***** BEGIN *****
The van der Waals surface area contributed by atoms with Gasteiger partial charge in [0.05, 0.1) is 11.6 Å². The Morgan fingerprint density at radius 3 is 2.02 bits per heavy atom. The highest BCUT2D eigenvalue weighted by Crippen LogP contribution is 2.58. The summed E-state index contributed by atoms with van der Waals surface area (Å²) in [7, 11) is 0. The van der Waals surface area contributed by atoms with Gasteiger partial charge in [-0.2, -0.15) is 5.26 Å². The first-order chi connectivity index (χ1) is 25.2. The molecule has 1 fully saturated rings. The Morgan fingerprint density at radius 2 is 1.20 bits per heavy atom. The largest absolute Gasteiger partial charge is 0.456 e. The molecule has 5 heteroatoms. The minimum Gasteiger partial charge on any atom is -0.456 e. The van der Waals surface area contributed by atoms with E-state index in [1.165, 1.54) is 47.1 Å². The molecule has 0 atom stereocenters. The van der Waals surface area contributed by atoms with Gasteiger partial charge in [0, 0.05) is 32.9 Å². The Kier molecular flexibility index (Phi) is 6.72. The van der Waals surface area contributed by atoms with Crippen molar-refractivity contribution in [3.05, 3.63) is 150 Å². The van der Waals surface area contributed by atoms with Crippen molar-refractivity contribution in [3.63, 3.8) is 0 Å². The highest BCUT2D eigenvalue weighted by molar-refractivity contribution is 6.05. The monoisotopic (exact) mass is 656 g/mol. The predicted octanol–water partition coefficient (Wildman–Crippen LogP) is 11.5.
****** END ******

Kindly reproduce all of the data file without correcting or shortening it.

The van der Waals surface area contributed by atoms with Gasteiger partial charge in [0.05, 0.1) is 11.6 Å². The Morgan fingerprint density at radius 3 is 2.02 bits per heavy atom. The highest BCUT2D eigenvalue weighted by Crippen LogP contribution is 2.58. The summed E-state index contributed by atoms with van der Waals surface area (Å²) in [7, 11) is 0. The van der Waals surface area contributed by atoms with Gasteiger partial charge in [-0.2, -0.15) is 5.26 Å². The first-order chi connectivity index (χ1) is 25.2. The molecule has 1 fully saturated rings. The Morgan fingerprint density at radius 2 is 1.20 bits per heavy atom. The largest absolute Gasteiger partial charge is 0.456 e. The molecule has 5 heteroatoms. The minimum Gasteiger partial charge on any atom is -0.456 e. The van der Waals surface area contributed by atoms with E-state index in [1.165, 1.54) is 47.1 Å². The molecule has 0 atom stereocenters. The van der Waals surface area contributed by atoms with Gasteiger partial charge in [0, 0.05) is 32.9 Å². The Kier molecular flexibility index (Phi) is 6.72. The van der Waals surface area contributed by atoms with Crippen molar-refractivity contribution in [3.05, 3.63) is 150 Å². The van der Waals surface area contributed by atoms with Crippen molar-refractivity contribution in [3.63, 3.8) is 0 Å². The highest BCUT2D eigenvalue weighted by molar-refractivity contribution is 6.05. The monoisotopic (exact) mass is 656 g/mol. The predicted octanol–water partition coefficient (Wildman–Crippen LogP) is 11.5.